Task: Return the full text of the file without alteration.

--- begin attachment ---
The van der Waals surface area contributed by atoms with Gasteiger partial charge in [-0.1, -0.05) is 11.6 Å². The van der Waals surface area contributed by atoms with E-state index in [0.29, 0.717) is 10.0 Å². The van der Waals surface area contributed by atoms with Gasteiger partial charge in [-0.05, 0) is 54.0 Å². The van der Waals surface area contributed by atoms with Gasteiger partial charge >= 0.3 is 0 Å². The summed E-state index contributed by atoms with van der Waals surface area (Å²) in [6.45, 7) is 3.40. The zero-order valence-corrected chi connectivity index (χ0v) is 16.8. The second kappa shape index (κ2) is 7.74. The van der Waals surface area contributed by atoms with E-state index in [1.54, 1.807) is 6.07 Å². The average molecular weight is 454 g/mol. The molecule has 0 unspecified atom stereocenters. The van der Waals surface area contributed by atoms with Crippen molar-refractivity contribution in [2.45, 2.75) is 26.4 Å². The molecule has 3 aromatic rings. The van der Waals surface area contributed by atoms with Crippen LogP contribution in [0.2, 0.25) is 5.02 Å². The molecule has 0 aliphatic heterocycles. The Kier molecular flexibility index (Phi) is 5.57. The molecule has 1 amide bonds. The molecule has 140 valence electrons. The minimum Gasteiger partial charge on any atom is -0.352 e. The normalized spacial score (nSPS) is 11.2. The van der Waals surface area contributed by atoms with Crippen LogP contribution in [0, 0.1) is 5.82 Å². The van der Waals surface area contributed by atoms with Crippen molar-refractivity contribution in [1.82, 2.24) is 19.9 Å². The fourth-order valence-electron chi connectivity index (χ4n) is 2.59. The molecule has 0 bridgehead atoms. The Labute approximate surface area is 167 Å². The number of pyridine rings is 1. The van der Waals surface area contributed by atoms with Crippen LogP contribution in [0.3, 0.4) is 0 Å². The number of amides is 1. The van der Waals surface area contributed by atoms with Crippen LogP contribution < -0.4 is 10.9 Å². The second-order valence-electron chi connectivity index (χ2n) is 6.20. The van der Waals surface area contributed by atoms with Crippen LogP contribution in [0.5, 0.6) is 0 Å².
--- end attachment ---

The van der Waals surface area contributed by atoms with Gasteiger partial charge in [-0.1, -0.05) is 11.6 Å². The van der Waals surface area contributed by atoms with E-state index in [0.29, 0.717) is 10.0 Å². The van der Waals surface area contributed by atoms with Gasteiger partial charge in [-0.05, 0) is 54.0 Å². The van der Waals surface area contributed by atoms with Gasteiger partial charge >= 0.3 is 0 Å². The summed E-state index contributed by atoms with van der Waals surface area (Å²) in [6.45, 7) is 3.40. The zero-order valence-corrected chi connectivity index (χ0v) is 16.8. The second kappa shape index (κ2) is 7.74. The van der Waals surface area contributed by atoms with E-state index in [1.54, 1.807) is 6.07 Å². The average molecular weight is 454 g/mol. The molecule has 0 unspecified atom stereocenters. The van der Waals surface area contributed by atoms with Crippen molar-refractivity contribution in [2.45, 2.75) is 26.4 Å². The molecule has 3 aromatic rings. The van der Waals surface area contributed by atoms with Crippen LogP contribution in [0.2, 0.25) is 5.02 Å². The molecule has 0 aliphatic heterocycles. The Kier molecular flexibility index (Phi) is 5.57. The molecule has 1 amide bonds. The molecule has 140 valence electrons. The minimum Gasteiger partial charge on any atom is -0.352 e. The normalized spacial score (nSPS) is 11.2. The van der Waals surface area contributed by atoms with Crippen LogP contribution in [0, 0.1) is 5.82 Å². The van der Waals surface area contributed by atoms with Crippen molar-refractivity contribution in [1.82, 2.24) is 19.9 Å². The fourth-order valence-electron chi connectivity index (χ4n) is 2.59. The molecule has 0 bridgehead atoms. The Labute approximate surface area is 167 Å². The number of pyridine rings is 1. The van der Waals surface area contributed by atoms with Crippen LogP contribution in [0.3, 0.4) is 0 Å². The number of amides is 1. The van der Waals surface area contributed by atoms with Crippen LogP contribution < -0.4 is 10.9 Å². The second-order valence-electron chi connectivity index (χ2n) is 6.20. The van der Waals surface area contributed by atoms with Crippen LogP contribution in [0.5, 0.6) is 0 Å².